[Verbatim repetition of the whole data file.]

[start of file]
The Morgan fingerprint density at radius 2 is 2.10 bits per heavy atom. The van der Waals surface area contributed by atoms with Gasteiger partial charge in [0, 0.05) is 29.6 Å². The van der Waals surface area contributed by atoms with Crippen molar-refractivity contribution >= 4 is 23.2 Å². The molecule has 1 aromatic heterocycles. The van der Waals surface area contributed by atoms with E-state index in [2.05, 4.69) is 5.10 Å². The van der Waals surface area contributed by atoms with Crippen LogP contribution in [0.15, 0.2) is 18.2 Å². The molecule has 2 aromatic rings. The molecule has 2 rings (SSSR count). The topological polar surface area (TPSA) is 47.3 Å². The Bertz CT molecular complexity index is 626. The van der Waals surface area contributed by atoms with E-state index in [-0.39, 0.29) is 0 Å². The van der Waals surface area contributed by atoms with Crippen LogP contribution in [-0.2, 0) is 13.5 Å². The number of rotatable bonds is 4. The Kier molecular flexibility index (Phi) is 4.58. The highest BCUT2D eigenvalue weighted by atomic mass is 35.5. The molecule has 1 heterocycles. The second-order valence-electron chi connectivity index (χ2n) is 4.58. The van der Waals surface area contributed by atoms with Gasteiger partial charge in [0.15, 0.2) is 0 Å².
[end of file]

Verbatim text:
The Morgan fingerprint density at radius 2 is 2.10 bits per heavy atom. The van der Waals surface area contributed by atoms with Gasteiger partial charge in [0, 0.05) is 29.6 Å². The van der Waals surface area contributed by atoms with Crippen molar-refractivity contribution >= 4 is 23.2 Å². The molecule has 1 aromatic heterocycles. The van der Waals surface area contributed by atoms with E-state index in [2.05, 4.69) is 5.10 Å². The van der Waals surface area contributed by atoms with Crippen LogP contribution in [0.15, 0.2) is 18.2 Å². The molecule has 2 aromatic rings. The molecule has 2 rings (SSSR count). The topological polar surface area (TPSA) is 47.3 Å². The Bertz CT molecular complexity index is 626. The van der Waals surface area contributed by atoms with E-state index in [-0.39, 0.29) is 0 Å². The van der Waals surface area contributed by atoms with Crippen LogP contribution in [-0.2, 0) is 13.5 Å². The number of rotatable bonds is 4. The Kier molecular flexibility index (Phi) is 4.58. The highest BCUT2D eigenvalue weighted by atomic mass is 35.5. The molecule has 1 heterocycles. The second-order valence-electron chi connectivity index (χ2n) is 4.58. The van der Waals surface area contributed by atoms with Gasteiger partial charge in [0.15, 0.2) is 0 Å².